Survey of Washington State Early Childhood Coaches’ Communities of Practice
Keller, West Ernst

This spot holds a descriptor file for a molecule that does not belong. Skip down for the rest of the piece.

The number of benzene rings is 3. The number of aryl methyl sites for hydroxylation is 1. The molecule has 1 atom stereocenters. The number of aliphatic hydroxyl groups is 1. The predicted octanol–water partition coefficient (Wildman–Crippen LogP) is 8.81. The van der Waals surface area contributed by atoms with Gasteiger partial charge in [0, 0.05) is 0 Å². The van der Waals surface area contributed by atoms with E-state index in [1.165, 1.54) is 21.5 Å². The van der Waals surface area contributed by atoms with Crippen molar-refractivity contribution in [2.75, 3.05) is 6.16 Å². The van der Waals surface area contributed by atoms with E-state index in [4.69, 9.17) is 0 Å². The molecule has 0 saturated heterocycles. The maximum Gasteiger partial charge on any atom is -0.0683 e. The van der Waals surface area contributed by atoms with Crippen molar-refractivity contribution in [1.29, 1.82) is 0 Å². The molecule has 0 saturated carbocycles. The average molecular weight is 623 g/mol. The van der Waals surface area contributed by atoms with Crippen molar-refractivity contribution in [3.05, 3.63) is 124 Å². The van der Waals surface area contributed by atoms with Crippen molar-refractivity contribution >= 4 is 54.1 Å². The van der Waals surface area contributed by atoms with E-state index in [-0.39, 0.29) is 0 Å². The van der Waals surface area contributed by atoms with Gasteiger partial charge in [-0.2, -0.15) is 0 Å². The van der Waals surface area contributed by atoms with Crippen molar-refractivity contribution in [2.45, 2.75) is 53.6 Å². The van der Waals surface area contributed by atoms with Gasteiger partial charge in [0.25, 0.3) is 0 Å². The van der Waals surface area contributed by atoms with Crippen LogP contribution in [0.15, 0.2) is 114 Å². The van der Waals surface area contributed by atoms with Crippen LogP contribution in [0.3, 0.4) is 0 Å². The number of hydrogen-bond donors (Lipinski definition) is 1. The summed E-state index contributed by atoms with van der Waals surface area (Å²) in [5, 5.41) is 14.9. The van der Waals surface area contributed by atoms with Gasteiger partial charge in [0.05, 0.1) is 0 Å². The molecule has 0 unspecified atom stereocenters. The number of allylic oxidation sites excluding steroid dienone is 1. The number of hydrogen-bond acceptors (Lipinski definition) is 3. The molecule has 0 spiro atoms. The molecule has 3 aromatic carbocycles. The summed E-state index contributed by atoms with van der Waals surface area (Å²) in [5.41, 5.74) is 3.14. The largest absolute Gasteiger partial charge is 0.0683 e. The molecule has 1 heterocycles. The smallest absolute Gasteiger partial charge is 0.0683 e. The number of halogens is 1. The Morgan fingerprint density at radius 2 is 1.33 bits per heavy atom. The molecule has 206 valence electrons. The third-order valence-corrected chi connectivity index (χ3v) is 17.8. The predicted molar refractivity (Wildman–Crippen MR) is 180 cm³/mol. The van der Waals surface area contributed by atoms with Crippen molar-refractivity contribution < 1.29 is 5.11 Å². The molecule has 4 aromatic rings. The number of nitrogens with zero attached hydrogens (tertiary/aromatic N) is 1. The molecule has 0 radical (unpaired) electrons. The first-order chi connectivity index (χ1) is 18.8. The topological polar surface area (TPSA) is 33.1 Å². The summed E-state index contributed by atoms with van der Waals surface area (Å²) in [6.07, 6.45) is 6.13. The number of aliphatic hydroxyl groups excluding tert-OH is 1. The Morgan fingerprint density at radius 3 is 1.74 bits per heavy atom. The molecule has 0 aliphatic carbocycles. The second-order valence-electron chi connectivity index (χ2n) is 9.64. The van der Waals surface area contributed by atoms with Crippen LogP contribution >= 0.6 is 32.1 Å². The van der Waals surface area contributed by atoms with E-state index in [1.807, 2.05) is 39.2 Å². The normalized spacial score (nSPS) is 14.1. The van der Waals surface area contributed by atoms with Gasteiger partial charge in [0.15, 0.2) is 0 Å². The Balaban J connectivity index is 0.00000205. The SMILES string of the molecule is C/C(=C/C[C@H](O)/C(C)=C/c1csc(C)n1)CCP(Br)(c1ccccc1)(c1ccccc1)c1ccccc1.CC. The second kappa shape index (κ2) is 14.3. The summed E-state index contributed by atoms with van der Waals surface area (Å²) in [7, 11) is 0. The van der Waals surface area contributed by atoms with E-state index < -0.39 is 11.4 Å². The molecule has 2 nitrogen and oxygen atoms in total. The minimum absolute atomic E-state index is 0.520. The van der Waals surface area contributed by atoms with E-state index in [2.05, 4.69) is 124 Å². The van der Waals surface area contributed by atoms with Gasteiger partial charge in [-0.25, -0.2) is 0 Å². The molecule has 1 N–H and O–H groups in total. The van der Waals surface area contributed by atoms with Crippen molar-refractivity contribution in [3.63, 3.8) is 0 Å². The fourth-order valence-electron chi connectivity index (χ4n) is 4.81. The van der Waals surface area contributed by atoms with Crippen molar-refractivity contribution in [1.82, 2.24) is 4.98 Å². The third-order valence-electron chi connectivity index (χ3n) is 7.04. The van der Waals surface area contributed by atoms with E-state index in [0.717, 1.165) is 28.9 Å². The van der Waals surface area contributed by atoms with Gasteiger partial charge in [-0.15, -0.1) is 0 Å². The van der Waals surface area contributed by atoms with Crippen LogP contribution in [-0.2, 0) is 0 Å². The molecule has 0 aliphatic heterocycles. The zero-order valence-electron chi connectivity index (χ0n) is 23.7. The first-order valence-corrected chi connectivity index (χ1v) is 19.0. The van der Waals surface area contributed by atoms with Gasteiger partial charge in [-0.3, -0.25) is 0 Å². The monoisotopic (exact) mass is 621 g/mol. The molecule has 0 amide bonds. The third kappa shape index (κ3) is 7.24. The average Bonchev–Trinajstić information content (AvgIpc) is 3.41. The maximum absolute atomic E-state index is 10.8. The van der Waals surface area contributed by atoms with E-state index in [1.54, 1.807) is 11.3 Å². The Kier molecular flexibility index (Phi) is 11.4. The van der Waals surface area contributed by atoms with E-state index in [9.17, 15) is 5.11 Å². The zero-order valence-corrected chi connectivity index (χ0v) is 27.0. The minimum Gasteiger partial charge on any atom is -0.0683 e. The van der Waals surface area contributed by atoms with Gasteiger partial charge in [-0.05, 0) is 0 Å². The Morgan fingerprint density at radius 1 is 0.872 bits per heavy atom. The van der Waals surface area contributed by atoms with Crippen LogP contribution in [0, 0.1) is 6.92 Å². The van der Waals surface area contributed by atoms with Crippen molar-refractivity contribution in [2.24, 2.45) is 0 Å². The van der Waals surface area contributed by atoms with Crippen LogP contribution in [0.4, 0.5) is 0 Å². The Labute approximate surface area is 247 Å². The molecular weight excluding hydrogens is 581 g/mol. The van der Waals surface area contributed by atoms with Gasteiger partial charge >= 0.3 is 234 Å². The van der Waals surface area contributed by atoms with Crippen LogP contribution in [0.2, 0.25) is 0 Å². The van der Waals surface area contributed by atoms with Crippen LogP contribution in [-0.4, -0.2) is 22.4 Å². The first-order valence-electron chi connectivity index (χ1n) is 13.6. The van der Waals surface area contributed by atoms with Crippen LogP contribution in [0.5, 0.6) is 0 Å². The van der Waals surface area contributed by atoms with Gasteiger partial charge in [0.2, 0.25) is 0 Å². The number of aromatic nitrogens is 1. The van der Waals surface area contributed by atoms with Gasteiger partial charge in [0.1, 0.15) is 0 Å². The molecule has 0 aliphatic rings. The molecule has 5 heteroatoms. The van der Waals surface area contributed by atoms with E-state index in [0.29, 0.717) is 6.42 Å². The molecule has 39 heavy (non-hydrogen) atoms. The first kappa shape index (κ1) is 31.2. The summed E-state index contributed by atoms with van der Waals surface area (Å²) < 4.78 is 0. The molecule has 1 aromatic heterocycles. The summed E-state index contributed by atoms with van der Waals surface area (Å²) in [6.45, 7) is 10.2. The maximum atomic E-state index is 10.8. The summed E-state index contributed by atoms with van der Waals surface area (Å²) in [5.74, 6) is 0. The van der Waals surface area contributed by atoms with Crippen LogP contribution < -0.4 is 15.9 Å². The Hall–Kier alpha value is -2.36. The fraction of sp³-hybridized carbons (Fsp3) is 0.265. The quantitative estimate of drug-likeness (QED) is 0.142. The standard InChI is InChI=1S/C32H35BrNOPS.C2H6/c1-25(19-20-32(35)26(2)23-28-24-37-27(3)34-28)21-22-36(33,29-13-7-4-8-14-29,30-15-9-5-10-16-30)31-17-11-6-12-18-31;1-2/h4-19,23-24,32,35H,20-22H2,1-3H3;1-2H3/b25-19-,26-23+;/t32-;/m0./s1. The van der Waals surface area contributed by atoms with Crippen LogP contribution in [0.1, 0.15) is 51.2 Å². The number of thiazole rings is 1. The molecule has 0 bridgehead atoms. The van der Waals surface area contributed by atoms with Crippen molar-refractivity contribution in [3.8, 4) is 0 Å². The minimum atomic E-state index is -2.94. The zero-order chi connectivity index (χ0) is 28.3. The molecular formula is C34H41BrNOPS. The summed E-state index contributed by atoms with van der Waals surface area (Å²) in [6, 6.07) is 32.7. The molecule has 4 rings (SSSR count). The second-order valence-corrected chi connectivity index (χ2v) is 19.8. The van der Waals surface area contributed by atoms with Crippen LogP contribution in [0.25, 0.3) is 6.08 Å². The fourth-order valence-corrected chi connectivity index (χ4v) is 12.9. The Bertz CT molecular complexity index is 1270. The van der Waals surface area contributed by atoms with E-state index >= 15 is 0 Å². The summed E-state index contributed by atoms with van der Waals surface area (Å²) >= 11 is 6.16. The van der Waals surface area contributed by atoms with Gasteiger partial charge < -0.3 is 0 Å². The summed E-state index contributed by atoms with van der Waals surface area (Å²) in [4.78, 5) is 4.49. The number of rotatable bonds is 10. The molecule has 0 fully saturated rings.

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The need to improve the quality of early childhood education is urgent. Researchers are diligently studying which forms of professional development will yield positive changes in teacher practices. Communities of practice (COPs) and coaching have both been shown to be potentially effective and efficient means of professional development in early childhood education. Teachers who receive coaching, along with conventional training, implement the target practice for longer, with more fidelity. Teachers who participate in COPs benefit from reduced feelings of isolation, increased empowerment, and feelings of inclusion in the learning community. Despite these benefits, there is limited literature on training and professional development for the individuals tasked with facilitation of such experiences: coaches. This includes the use of COPs by coaches. COPs are complementary methods that, when used in parallel processes by coaches, could improve coaching techniques and thus lead to more effective coaching practices. The aim of this study was to gain understanding of coaches’ perceptions and experiences with COPs by conducting a survey among Early Achievers’ coaches in Washington State. This is a descriptive study with some limited exploratory correlation analyses. The research questions included: What are the demographics of coaches participating in communities of practice? What are the structural and content characteristics of the communities of practice? Finally, what benefits do coaches report as a result of participating in communities of practice? This study constitutes a first step in understanding coaches’ COPs in relation to the Washington state quality rating and improvement system (QRIS) and Early Achievers.
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